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O2 Brings LTE Competition to the UK This Month

by Philip Kendall | 8月 01, 2013

Telefonica's O2 has announced a 29th August launch date for its UK LTE network, signalling the end of EE's ten month exclusive 4G play. With UK regulator Ofcom announcing this week that analogue TV signals have now completely vacated the band, O2's 800MHz network will cover five million people at launch in London, Leeds and Bradford. It will expand the network at a rate of two million people per month, with 13 cities to be covered by the end of 2013, and is sticking to its target of 98% 4G coverage by end 2015.

Tariffs will start at GBP26/month, higher than EE's GBP21/month SIM-only plan, though O2 has yet to reveal what is bundled in at that price. What seems clear, and what we expected in our recent report "Monetizing 4G LTE: Evolution of Pricing & Go-to-Market Strategies", is that this pricing level is consistent with one of the two standard 4G pricing approaches we have seen in Europe so far:

  • LTE priced with a premium/surcharge over 3G services;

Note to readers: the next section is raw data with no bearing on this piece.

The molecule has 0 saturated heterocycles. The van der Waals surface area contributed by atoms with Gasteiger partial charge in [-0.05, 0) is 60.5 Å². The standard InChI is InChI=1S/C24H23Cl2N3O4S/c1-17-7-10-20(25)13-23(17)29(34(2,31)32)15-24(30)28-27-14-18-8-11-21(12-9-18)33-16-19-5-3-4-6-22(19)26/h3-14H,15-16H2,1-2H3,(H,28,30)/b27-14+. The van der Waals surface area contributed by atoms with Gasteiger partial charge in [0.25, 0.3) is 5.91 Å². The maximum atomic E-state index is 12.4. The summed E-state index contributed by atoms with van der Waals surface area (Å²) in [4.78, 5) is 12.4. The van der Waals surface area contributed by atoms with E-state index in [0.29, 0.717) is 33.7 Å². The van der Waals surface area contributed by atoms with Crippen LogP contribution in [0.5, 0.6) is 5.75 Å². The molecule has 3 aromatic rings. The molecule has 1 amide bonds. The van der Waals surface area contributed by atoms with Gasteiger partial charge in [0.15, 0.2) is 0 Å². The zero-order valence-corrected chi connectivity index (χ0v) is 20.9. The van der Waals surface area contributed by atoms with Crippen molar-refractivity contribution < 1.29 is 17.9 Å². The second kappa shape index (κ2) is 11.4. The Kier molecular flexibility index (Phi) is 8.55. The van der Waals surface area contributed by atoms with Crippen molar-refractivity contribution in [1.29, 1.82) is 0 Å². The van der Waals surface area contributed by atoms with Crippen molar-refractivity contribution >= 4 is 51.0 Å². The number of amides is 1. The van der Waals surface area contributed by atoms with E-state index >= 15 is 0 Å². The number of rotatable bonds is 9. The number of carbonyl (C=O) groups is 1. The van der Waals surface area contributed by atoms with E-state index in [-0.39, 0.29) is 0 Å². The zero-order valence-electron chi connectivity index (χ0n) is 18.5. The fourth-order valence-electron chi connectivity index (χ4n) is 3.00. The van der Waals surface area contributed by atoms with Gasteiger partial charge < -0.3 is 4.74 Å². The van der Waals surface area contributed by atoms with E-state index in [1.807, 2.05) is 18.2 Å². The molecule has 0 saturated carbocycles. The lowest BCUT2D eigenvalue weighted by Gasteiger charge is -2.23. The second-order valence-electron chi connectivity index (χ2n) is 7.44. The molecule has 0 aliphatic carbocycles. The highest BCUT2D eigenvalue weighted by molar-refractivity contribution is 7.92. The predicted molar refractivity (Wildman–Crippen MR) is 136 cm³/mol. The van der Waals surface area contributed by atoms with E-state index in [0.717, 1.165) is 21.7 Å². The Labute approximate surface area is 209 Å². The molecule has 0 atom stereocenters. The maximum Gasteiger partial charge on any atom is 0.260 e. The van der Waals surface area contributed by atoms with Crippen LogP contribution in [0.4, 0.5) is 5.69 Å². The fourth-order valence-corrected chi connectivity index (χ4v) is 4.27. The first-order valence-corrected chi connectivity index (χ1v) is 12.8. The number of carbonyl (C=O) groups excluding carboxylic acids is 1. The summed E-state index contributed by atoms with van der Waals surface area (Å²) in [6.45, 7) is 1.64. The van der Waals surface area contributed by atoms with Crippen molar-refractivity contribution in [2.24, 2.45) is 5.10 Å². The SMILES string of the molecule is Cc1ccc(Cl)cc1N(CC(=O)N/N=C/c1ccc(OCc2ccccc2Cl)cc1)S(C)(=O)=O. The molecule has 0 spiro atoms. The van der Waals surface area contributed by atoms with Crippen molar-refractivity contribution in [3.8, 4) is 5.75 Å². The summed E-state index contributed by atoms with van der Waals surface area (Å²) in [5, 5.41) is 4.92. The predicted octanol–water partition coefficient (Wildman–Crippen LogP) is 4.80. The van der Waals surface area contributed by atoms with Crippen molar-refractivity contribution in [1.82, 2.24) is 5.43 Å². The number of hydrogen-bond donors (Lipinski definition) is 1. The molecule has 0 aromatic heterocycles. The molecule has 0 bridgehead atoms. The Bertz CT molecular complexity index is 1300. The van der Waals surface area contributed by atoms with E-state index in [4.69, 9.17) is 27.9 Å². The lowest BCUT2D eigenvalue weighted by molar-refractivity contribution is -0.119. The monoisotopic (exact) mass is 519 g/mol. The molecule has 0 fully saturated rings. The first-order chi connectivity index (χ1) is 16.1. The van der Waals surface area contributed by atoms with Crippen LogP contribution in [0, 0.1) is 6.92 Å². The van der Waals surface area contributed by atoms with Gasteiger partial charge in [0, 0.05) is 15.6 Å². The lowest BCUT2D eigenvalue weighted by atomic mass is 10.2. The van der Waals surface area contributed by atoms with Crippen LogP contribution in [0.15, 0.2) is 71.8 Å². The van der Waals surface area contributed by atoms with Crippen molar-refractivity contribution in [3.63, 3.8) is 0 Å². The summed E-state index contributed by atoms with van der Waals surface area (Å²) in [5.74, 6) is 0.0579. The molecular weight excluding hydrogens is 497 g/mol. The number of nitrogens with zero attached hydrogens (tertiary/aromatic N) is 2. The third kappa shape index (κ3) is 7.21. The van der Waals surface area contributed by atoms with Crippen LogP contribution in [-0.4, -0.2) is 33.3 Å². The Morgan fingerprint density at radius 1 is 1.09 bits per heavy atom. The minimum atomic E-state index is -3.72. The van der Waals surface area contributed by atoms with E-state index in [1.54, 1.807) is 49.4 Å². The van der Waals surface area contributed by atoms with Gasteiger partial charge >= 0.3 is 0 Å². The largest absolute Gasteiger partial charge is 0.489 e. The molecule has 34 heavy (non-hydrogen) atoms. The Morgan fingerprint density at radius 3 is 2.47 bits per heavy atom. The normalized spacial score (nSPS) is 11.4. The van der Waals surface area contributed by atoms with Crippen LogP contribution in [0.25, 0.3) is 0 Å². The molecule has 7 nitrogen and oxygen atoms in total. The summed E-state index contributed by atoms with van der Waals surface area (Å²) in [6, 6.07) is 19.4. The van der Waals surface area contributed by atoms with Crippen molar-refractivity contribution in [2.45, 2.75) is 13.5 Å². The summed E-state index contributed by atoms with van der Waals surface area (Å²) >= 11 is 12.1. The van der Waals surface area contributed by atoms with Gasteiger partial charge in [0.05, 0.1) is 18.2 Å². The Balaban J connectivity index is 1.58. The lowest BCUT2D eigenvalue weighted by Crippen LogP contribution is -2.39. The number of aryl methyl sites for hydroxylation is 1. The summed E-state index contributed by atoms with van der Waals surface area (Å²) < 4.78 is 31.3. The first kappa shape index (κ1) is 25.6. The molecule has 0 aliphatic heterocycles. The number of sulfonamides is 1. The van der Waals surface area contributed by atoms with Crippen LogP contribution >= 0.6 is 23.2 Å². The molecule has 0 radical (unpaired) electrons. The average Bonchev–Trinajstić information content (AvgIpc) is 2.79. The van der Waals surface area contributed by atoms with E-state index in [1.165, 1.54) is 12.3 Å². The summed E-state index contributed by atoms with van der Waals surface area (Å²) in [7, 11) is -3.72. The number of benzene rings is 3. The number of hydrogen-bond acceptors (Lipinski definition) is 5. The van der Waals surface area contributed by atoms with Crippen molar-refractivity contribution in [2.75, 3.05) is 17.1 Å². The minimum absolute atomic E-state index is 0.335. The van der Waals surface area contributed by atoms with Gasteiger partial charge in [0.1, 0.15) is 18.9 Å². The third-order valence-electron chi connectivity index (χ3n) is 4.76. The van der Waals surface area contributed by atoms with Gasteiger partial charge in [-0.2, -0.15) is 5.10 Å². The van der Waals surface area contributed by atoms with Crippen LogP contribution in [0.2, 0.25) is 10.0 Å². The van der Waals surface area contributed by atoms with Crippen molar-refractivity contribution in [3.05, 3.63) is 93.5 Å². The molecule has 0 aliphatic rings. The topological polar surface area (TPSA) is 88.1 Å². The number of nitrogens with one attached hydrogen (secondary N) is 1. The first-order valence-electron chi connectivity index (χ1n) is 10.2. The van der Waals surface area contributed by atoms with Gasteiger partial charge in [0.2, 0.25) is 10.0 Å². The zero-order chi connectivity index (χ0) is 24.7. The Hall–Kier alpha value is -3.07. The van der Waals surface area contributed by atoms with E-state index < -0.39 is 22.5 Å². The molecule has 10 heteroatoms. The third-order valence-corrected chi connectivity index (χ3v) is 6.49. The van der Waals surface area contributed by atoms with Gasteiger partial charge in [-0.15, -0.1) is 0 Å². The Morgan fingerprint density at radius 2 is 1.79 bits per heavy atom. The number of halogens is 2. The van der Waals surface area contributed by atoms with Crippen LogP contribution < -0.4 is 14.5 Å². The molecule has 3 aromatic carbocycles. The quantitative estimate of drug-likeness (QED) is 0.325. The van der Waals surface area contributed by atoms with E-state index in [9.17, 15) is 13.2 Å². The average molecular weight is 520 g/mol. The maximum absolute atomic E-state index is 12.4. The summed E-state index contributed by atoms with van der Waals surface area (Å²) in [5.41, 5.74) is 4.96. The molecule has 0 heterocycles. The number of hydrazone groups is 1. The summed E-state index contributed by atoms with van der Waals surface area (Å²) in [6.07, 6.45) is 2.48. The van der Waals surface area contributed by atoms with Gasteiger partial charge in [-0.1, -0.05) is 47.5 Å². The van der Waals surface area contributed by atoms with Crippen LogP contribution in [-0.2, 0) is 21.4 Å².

• LTE positioned at the higher end of standard tariff ranges.

O2's existing 12-month SIM-only tariffs range from GBP8 (100 minutes, unlimited text, 100MB data) to GBP26 (unlimited minutes/text, 2GB data) and it seems likely that O2 may have combined the above two approaches, rather than positioning LTE exclusively within its highest-level tariff. In a market where Three has already stated it will not charge a premium for LTE, it will be interesting to see more details on the O2 tariff range to see how the landscape will evolve in the medium term.

Irrespective of that detail, EE is unlikely to waiver from its premium LTE pricing approach. It is increasingly focused on talking up the performance and potential in its LTE network and, with its impressive spectrum holdings, its "biggest and fastest" claims are unlikely to be challenged any time soon. O2 has already acknowledged that it won't be able to match the speed in EE's "double speed" (2x20MHz) LTE locations, though its 2x10MHz in the digital dividend band at least allows it to build out rapidly. O2 will ultimately need to deploy LTE in higher frequency bands to meet bandwidth demands in urban areas (buying capacity off other players, or refarming its own spectrum), though it is worth noting that the LTE announcement comes in the same week that Ruckus Wireless announced an expansion of its relationship with O2 Wi-Fi. However well LTE develops, Wi-Fi will remain a key part of many mobile operators' data strategies.

 

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